Faith vs Fear

Faith vs Fear

Tuesday, July 27, 2010

Back from R&R

Usually I try to do too much during a vacation and come home tired, but last week's vacation was just the right mix of activity and rest. And, to make it even better, David's test results came back and were good: he does have some esophagus problems because of acid reflux, but the rest looked all right. He's been feeling much better as he takes the stomach medicine he was prescribed, and his mood has been mostly upbeat.

He had a wonderful time camping and fishing for 2 days with our daughter Shannon and her 2 children, 8-year-old Gabby and 4-year-old Brad. They went to a high mountain lake that they had mostly to themselves and enjoyed the view, the fishing, and the company. It was just what he needed. Camping and fishing are the best medicine in the world for him.

I love going to McCall, Idaho, a small resort town located around a beautiful lake and forested mountains. I feel my stress level getting lower almost as soon as I get there. All of my brothers and sisters were there for part of the time, and I had fun visiting with them and our beloved 85-year-old dad. There was a nice mix of good conversation, good food, fun activities, and time to relax and read an interesting book. And for an added bonus, the weather was just right: warm during the days and cool at night.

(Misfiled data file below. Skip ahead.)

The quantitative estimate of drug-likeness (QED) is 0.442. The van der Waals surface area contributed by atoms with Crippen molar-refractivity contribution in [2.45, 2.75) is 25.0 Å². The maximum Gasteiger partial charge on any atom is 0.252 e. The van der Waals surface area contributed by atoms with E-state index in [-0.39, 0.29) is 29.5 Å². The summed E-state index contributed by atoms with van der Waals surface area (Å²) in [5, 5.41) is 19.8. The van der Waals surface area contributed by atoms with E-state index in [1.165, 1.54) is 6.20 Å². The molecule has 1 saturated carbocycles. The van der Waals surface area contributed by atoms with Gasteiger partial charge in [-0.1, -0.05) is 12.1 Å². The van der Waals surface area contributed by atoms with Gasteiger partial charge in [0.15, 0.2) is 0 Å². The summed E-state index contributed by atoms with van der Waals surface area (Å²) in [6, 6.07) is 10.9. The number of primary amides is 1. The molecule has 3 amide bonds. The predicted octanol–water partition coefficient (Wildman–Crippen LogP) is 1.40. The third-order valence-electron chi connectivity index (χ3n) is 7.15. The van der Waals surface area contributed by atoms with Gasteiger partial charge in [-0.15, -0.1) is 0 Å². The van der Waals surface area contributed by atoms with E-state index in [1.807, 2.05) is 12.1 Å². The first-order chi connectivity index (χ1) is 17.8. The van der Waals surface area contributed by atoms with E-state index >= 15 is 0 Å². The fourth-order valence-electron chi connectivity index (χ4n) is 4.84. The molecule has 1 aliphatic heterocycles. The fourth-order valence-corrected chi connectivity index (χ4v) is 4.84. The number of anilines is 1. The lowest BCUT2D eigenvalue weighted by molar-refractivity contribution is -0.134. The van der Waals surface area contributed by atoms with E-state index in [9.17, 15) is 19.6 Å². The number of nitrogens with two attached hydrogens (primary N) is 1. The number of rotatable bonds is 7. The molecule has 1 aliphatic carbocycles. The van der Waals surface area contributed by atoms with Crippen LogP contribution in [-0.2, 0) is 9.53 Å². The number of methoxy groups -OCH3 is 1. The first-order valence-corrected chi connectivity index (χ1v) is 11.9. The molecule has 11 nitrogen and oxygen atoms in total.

We went on morning walks to the lake pictured above, hiked up to a mountain lake, took a chair lift to the top of the mountain at the local ski report for breathtaking views, and went on a day rafting trip on the main fork of the Salmon River.

View from the top of the ski hill.
Mountain lake we hiked to. Rafting on the Salmon. Such beautiful country!

I love rafting on the Salmon with my family. My brother knows the river well and we have a good time visiting, laughing, and enjoying the ride. The river has a strong current, which is why it is known as the "river of no return." In addition to the rapids (so fun! Like a water roller coaster), there are long stretches of calm, clear green water. The river flows at its own pace and reminds me that life is also flowing along as it should, with stressful times as well as tranquil moments. We need to have both present in our lives. I always feel renewed in body and spirit after a day on the river. No wonder my brother lives for it!